The secrets of Aberdares and the Blue Ocean Strategy
By X.N. Iraki | January 1st 2017
Rumours can be a great source of ideas. For years, persistent rumours of plane wreckage have swirled on the western edge of the Aberdares.
Last year, we decided to look for facts. The first contact was a Mau Mau veteran, Nduhiu wa Warugongo, who lives near Wiyumiririe, off the Nyahururu-Nyeri Road.
He worked in one of the white settlers’ farms in 1948. He confirmed that several planes call the Aberdares their grave yard.
Two other gentlemen -Irungu Wariega and Ndungu Wanjohi - offered to show us some of the wreckage. The first trip on September 10, 2016 yielded nothing after a day walking in the waterlogged moorlands past the tree line.
You need gumboots. We speculated the plane was sold off as scrap metal. Driving 200km to end up not seeing any wreckage was disappointing. Our only consolation was the beauty of the moorlands. It was surreal as if it had remained untouched since creation.
Undaunted, we returned on October 2. Tom Lawrence, a history enthusiast from Nanyuki joined us. From Shamata gate, 30km from Nyahururu, we drove another 10km into the Aberdares National Park, parked our cars and started the four-hour walk up the mountain. Big rocks jutting out of the moorlands added to the picturesque beauty of the land.
At 1pm, we went up the last hill overlooking the source of Malewa River (the one you cross just after Naivasha town). And lo, on a hill was the plane wreckage.
However, not much remains of the plane – a couple of undercarriage housings, the leading edge of the wings, landing gear, stainless steel pieces, plastics, rusty pieces, gears, and springs and other pieces scattered all over.
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The two Mercury XV engines seem to have disappeared, along with much of the aluminum that covered the plane.
Atop the the peak, Ol Kalou and Nakuru could be seen far to the west, while Satima peak stood defiantly next to us. The caves freedom fighters hid were within sight. The soft flow of the crystal clear waters of Malewa River disrupted the afternoon quiet. We let out a sigh of relief; finally the plane wreck was a reality.
For two hours, we searched for any date on the wreckage. There was none. After we had gotten our initial fascination, we started asking the hard questions.
What brought down the plane? When? Locals say it was brought down by Mau Mau freedom fighters; specifically by one Ndungu wa Gaceru.
Did the freedom fighters have anti-aircraft guns? Was it that easy to bring down such planes? It is possible that in a war situation, that was good propaganda.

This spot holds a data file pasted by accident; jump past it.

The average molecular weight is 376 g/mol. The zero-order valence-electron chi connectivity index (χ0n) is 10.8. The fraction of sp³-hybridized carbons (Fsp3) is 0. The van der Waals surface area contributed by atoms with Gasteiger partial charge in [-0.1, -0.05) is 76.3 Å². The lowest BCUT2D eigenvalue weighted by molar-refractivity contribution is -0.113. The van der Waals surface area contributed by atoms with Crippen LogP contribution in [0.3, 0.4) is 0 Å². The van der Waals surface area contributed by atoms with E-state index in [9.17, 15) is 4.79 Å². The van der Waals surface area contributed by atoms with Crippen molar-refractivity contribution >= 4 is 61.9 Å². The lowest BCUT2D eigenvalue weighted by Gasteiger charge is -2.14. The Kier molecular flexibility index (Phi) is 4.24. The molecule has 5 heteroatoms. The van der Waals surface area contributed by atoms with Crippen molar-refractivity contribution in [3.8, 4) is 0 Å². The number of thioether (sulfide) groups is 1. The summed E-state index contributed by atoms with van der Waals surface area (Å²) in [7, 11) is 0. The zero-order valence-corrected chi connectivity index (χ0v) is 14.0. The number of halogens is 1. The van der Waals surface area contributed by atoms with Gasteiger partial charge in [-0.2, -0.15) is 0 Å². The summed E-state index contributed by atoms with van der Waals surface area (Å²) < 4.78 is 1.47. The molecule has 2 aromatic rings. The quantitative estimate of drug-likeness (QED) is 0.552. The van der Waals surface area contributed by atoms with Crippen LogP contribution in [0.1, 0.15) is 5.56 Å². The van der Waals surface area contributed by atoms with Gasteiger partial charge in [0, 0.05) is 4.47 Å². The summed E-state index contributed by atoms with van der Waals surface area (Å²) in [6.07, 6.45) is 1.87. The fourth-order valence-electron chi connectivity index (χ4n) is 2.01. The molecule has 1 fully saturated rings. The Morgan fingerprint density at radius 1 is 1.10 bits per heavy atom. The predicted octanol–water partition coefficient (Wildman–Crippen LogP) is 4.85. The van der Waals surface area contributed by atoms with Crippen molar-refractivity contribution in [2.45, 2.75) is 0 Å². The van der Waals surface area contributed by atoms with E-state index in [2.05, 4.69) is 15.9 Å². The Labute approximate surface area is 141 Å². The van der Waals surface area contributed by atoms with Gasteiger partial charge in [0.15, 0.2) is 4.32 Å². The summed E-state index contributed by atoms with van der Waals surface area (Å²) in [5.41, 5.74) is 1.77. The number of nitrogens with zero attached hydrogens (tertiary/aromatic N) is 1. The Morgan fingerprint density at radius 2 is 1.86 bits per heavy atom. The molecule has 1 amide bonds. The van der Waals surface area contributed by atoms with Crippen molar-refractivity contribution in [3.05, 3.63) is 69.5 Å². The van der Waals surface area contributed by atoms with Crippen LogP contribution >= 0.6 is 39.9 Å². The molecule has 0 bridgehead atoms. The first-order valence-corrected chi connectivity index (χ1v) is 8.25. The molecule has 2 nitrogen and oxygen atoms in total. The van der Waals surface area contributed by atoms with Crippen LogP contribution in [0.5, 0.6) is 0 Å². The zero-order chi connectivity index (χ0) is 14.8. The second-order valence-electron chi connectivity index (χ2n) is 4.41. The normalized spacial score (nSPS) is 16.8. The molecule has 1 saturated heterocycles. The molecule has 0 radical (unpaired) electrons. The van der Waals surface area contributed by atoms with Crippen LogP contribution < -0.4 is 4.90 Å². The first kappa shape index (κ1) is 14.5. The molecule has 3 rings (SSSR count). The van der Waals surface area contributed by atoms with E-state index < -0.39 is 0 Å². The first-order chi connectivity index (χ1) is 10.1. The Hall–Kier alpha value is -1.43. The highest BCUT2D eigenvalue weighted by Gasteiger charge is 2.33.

Tom, after doing a lot of research, has suggested the plane probably crashed in 1942. We do not know how, but he concluded that there were at least three occupants in the plane when it went down.
Ndungu and Wanjohi told us that in 1985 when the wreckage was first found by locals, there were three skulls nearby. That seemed to confirm Tom’s theory, which indicate there were three people on the plane and their remains were never retrieved.
Why after all these years are their remains still lying around? Who were the said trainee pilots?
Why has the plane remained there for 75 years? Which is its best resting place? Kenya National Museum or a new air and space museum? Can we include artefacts from The Luigi Broglio Space Centre (BSC) - an Italian-owned spaceport near Malindi developed in the 1960s through a partnership with NASA?
Research shows there are other plane wreckage scattered all over the country. Tom Lawrence has listed some of them.
According to his data, Lockheed Lodestar crashed at Kinangop on the eastern side of the Aberdares on November 29, 1943. Eleven people died in the crash. Rain and low clouds meant it was not found until January 1, 1944 as reported by Humphrey Slade (Former Speaker of Kenya National Assembly) and Harry Shewen.
Monty Brown went to the Lodestar site in 1953 while with the Kenya Regiment during the Mau Mau war and again in 2010.
Other crashes from the same period include a Lincoln Bomber found in Kinangop on the eastern side of the Aberdares and three Harvard Trainer Aircrafts near Satima.
A Lincoln bomber also crashed at Githunguri during Mau Mau war while a Blenheim crashed at Menengai on February 21, 1942.
Another Blenheim crashed near Kampi-ya-Moto on November 26, 1941. A Sunderland flying boat is also documented to have crashed into Sagalla Hill, near Voi on December 29, 1943, killing nine people on board.
So far, it has been ascertained that 113 Blenheims crashed in Kenya between 1941 and 1943.
It seems in years gone by, plane crashes were as common as road accidents in Kenya before technology in plane design and navigation improved.
Do you know of any of such crashes in the past? Can you share with us? And in the spirit of Blue Ocean Strategy, should such wreckage not be the new tourist attractions?
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